As the supply of effective antibiotics dwindles and the emergence of multi-drug-resistant bacteria becomes more commonplace, there is an urgent need to identify novel antibacterial targets and leads with new mechanisms of action. Among the strategies to bolster our current scarcity of effective antibiotics are biochemical and phenotype-based screens, and the rational design of inhibitors. In this review we highlight some recent contributions that these methodologies have yielded, placing particular emphasis on screens capable of identifying novel leads involved in such processes as virulence; underexploited targets that reside in bacterial cell surfaces; the use of bacteriophage as antibiotic adjuvants; and novel targets of essential pathways. We discuss these findings in the context of the field of antibiotic drug discovery and how such discoveries position us to begin to fill the antibiotic gap that has been widening for the last half century.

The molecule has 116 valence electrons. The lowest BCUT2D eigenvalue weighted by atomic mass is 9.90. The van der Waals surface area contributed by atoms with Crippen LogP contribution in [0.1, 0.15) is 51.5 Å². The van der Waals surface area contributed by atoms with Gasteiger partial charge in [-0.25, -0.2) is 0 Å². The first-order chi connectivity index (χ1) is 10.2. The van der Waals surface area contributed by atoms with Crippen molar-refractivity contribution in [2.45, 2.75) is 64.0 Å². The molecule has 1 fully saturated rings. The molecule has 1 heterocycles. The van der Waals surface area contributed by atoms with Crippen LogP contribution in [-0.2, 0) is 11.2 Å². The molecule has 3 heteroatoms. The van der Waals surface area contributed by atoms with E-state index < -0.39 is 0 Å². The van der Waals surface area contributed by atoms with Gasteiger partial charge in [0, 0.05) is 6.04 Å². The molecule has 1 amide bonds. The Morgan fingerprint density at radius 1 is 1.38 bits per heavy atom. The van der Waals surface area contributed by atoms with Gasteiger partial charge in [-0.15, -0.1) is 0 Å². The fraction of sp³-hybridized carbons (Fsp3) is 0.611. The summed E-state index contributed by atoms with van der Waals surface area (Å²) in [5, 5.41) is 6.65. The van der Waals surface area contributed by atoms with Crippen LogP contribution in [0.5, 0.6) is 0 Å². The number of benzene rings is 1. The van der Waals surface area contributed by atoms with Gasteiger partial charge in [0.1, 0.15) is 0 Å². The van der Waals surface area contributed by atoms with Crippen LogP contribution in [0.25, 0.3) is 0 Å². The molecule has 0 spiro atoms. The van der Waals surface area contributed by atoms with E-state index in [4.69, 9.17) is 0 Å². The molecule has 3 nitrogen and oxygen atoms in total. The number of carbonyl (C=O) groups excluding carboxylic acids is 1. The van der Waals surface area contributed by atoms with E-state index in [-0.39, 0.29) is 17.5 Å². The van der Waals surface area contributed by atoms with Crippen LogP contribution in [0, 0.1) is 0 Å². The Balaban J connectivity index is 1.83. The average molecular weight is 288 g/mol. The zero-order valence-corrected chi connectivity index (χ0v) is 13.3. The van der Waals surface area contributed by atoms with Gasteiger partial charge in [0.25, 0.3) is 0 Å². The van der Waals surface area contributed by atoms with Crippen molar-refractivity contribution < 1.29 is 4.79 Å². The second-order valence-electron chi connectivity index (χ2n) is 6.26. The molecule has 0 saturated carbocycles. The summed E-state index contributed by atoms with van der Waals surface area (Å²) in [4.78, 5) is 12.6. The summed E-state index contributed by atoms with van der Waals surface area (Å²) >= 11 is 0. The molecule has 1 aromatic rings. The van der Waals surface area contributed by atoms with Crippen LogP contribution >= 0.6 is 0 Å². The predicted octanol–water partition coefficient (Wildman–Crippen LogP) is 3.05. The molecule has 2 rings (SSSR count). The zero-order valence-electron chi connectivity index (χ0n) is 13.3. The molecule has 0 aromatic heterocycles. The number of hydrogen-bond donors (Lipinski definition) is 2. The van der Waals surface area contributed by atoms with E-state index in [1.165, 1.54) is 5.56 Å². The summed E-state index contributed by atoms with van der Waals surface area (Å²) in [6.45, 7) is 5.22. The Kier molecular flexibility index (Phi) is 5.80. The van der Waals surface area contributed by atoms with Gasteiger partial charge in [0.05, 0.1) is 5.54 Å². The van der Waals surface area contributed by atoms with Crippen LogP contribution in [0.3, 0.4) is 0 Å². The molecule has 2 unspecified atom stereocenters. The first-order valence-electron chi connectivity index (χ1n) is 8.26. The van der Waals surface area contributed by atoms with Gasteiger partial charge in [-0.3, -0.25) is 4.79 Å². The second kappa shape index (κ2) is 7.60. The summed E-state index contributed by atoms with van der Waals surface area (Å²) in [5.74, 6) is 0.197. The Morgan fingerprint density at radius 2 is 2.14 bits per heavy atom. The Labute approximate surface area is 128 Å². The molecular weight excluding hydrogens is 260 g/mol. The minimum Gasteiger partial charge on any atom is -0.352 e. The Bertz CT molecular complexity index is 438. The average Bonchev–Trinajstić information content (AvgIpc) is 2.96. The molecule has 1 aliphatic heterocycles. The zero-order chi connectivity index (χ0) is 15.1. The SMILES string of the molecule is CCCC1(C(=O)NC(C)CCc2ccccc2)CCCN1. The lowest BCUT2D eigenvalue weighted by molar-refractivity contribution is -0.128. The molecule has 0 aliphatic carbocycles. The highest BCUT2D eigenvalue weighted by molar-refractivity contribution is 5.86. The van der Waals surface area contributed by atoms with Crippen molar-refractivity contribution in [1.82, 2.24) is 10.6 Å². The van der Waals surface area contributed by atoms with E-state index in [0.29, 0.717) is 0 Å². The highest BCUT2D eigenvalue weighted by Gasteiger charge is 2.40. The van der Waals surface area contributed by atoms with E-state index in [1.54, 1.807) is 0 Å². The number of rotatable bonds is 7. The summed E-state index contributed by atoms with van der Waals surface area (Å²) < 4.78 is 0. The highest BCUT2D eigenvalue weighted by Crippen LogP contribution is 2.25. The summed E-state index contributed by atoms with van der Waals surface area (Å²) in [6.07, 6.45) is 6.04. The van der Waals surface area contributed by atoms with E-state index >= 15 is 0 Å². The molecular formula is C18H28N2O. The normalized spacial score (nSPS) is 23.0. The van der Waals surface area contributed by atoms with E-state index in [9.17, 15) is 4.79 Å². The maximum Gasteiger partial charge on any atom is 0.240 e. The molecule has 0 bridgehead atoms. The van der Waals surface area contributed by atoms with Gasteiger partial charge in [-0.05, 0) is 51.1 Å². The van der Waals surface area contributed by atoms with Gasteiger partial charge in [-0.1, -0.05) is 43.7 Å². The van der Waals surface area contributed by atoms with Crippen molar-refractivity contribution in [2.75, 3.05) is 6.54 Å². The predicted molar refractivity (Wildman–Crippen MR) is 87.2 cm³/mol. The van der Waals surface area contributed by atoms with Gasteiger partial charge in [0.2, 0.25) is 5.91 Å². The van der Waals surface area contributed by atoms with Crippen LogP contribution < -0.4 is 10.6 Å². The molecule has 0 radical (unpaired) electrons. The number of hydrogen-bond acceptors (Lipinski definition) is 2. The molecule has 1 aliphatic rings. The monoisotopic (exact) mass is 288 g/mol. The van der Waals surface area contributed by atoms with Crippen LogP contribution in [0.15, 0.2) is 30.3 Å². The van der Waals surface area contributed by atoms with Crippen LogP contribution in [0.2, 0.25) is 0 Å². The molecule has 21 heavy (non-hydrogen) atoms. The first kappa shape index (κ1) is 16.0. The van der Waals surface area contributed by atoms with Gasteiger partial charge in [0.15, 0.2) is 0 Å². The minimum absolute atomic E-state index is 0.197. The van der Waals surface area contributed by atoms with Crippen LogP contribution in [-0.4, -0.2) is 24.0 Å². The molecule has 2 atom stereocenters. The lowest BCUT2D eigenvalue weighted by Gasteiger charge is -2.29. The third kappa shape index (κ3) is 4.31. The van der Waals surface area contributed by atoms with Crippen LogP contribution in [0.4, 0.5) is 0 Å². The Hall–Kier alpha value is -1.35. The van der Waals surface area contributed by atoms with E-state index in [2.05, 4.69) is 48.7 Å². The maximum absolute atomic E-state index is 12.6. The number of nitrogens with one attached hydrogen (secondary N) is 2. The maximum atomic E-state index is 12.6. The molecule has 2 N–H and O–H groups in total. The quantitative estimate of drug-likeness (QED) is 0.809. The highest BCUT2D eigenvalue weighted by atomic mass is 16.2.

Falconer SB, Brown ED.


Curr Opin Microbiol. 2009 Oct;12(5):497-504. doi: 10.1016/j.mib.2009.07.001. Epub 2009 Aug 3. Review